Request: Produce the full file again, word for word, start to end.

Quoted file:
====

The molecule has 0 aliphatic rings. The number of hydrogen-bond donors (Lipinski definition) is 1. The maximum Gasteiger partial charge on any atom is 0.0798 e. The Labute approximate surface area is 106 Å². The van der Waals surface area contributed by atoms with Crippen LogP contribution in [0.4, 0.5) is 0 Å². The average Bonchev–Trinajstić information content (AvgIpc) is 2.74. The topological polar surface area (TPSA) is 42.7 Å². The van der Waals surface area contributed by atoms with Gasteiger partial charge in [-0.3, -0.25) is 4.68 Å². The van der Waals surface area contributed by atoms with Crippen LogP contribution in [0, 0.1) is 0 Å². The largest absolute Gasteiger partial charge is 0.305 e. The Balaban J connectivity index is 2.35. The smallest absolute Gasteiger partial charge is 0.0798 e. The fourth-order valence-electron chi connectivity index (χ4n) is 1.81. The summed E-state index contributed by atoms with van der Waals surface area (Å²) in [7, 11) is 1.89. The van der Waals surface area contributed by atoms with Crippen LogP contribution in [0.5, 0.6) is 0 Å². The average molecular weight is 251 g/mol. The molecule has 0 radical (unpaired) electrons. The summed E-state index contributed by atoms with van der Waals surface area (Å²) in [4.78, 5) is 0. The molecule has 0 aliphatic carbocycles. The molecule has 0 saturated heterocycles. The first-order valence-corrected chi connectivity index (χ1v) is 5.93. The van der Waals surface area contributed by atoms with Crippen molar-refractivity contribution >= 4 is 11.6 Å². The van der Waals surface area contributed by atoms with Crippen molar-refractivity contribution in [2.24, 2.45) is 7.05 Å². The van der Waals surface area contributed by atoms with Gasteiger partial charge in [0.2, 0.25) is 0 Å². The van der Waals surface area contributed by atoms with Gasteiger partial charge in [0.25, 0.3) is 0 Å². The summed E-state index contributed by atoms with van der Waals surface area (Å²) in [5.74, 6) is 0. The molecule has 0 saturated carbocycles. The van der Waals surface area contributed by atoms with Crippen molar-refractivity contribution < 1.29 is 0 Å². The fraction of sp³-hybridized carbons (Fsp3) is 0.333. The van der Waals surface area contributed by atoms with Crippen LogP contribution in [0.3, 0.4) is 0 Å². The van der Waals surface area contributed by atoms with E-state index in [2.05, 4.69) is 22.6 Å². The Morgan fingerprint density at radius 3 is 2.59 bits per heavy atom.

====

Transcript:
The molecule has 0 aliphatic rings. The number of hydrogen-bond donors (Lipinski definition) is 1. The maximum Gasteiger partial charge on any atom is 0.0798 e. The Labute approximate surface area is 106 Å². The van der Waals surface area contributed by atoms with Crippen LogP contribution in [0.4, 0.5) is 0 Å². The average Bonchev–Trinajstić information content (AvgIpc) is 2.74. The topological polar surface area (TPSA) is 42.7 Å². The van der Waals surface area contributed by atoms with Gasteiger partial charge in [-0.3, -0.25) is 4.68 Å². The van der Waals surface area contributed by atoms with Crippen LogP contribution in [0, 0.1) is 0 Å². The largest absolute Gasteiger partial charge is 0.305 e. The Balaban J connectivity index is 2.35. The smallest absolute Gasteiger partial charge is 0.0798 e. The fourth-order valence-electron chi connectivity index (χ4n) is 1.81. The summed E-state index contributed by atoms with van der Waals surface area (Å²) in [7, 11) is 1.89. The van der Waals surface area contributed by atoms with Crippen LogP contribution in [0.5, 0.6) is 0 Å². The average molecular weight is 251 g/mol. The molecule has 0 radical (unpaired) electrons. The summed E-state index contributed by atoms with van der Waals surface area (Å²) in [4.78, 5) is 0. The molecule has 0 aliphatic carbocycles. The molecule has 0 saturated heterocycles. The first-order valence-corrected chi connectivity index (χ1v) is 5.93. The van der Waals surface area contributed by atoms with Crippen molar-refractivity contribution >= 4 is 11.6 Å². The van der Waals surface area contributed by atoms with Crippen molar-refractivity contribution in [2.24, 2.45) is 7.05 Å². The van der Waals surface area contributed by atoms with Gasteiger partial charge in [0.2, 0.25) is 0 Å². The van der Waals surface area contributed by atoms with Gasteiger partial charge in [0.25, 0.3) is 0 Å². The summed E-state index contributed by atoms with van der Waals surface area (Å²) in [5.74, 6) is 0. The molecule has 0 saturated carbocycles. The van der Waals surface area contributed by atoms with Crippen molar-refractivity contribution < 1.29 is 0 Å². The fraction of sp³-hybridized carbons (Fsp3) is 0.333. The van der Waals surface area contributed by atoms with Crippen LogP contribution in [0.3, 0.4) is 0 Å². The van der Waals surface area contributed by atoms with E-state index in [2.05, 4.69) is 22.6 Å². The Morgan fingerprint density at radius 3 is 2.59 bits per heavy atom.